"The guys we rented our port-a-potties from found out the movie was about fracking, and they assumed it was an anti-fracking movie, and they were pro-fracking and so they took our port-a-potties away," Matt Damon, one of the stars, writers and producers of "Promised Land," said in a recent phone interview.
"That was a bummer for one day."
He knows that "Promised Land," opening in Pittsburgh theaters today, will invariably be labeled the fracking movie. Here, it might be the fracking movie shot in Westmoreland, Armstrong and Allegheny counties.
"That doesn't sound, on the face of it, the first-choice movie that you would go see, but obviously we think it's a lot more than that, and that there's some great characters and some great acting, and it's worth people's time and money."
Failing that, he joked, "My position is always to say we have Hobbits in our movie. Maybe some people will come."
No Hobbits, but fracking feeds into larger themes.
"We really were setting out to make a movie about America today -- the idea of American identity and where we've come from and where we are and where we're headed," Mr. Damon said of the original screenplay he wrote with John Krasinski.
An early script was about wind power, but that backdrop was rejected as were coal mining, oil drilling and salmon harvesting.
"As we explored the issue of natural gas, it was perfect for us. The stakes are so incredibly high, the potential gains and the potential losses are so huge that it's a perfect place to put all your characters and talk about ideas of democracy and how we make decisions and community and stewardship. It's really the perfect issue for that."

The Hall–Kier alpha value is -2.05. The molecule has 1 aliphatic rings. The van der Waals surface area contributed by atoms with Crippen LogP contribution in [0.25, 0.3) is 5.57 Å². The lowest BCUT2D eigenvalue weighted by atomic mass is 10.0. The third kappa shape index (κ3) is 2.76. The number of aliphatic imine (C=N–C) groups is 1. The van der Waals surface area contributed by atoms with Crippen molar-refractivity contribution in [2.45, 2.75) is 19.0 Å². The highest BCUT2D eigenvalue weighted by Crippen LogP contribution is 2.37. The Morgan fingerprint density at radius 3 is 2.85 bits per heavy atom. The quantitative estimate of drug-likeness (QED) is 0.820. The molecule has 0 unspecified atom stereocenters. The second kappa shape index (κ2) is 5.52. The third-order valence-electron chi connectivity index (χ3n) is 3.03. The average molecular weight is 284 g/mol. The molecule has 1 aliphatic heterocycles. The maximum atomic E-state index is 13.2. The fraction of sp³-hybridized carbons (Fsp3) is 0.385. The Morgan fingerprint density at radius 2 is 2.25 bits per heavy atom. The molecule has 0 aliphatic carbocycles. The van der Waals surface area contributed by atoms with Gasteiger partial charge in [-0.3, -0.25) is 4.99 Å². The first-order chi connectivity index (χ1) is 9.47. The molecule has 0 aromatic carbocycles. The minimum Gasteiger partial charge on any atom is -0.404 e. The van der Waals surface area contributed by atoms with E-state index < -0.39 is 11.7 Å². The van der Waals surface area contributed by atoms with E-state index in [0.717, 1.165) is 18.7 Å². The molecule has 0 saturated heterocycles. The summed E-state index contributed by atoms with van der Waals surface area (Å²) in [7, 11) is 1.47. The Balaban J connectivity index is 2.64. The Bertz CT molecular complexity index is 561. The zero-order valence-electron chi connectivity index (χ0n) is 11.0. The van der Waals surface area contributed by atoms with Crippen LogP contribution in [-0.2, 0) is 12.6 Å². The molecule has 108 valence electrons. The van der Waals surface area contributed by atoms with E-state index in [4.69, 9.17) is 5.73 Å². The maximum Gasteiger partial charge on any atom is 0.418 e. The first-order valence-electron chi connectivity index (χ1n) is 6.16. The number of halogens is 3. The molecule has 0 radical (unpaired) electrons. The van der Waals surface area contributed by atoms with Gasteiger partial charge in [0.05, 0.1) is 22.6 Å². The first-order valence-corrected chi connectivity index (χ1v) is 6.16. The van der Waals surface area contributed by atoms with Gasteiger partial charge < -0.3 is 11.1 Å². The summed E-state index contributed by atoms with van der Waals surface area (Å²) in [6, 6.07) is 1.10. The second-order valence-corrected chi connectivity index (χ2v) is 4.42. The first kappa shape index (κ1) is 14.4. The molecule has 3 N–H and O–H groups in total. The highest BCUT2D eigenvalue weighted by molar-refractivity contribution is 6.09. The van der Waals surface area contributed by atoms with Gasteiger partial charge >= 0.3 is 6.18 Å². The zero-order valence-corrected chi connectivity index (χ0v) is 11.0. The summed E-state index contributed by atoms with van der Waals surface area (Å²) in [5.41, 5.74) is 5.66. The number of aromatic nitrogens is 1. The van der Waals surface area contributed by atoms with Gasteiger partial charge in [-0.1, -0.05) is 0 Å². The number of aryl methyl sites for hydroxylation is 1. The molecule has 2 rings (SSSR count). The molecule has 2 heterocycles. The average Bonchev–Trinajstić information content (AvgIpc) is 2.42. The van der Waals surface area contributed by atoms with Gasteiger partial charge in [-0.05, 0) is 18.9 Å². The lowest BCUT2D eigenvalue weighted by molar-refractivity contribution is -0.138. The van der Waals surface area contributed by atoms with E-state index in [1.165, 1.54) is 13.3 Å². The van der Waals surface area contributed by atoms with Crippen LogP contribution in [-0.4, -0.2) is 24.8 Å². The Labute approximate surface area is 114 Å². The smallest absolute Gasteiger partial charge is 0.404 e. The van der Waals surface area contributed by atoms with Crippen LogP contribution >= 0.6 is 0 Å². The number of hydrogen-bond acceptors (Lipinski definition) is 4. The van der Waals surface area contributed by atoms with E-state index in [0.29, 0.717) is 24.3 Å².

Mr. Damon and Frances McDormand are "land men" and sales partners for a natural gas company who set up shop in a rural town to persuade residents to lease the drilling rights of their farmland. They lock horns with Mr. Krasinski's character, a member of a grass-roots environmental organization.
"The first day we were shooting, a couple of farmers came up and said, 'Are you making a movie about fracking? You know you shouldn't say anything bad about it, it's really helping us out.'
"Then, two days later, people came up and said, 'Are you making a movie about fracking? Don't say anything good about it, those people are poisoning the earth and they're poisoning the water.' ... You go into these rural communities, everybody knows about it 'cause they're all living through it and they all feel strongly about it, one way or another."
Oscar nominee Gus Van Sant ("Good Will Hunting," "Milk") directs the movie, also featuring Rosemarie DeWitt, Hal Holbrook, Scoot McNairy, Titus Welliver and Lucas Black.
Casting director Francine Maisler first floated the name of Mr. Holbrook as a retired Boeing engineer who teaches high school science. But since he is 87 years old and the part required some long scenes -- one during a town hall originally was 15 pages long -- the filmmakers inquired about his health.
They were told: "Right now, he's on the road touring 'Mark Twain' for the 58th year in a row. He's probably fine." And he was.
Asked about his time in Pittsburgh, the Oscar winner for co-writing "Good Will Hunting" with Ben Affleck called it "great, it was great." This marked Mr. Damon's return more than a decade after shooting "Dogma" for Kevin Smith.
He stayed at the William Penn Hotel in 1998, but this time he rented a house about 30 minutes outside Downtown. His wife and four daughters visited during spring break since the older girls are in school.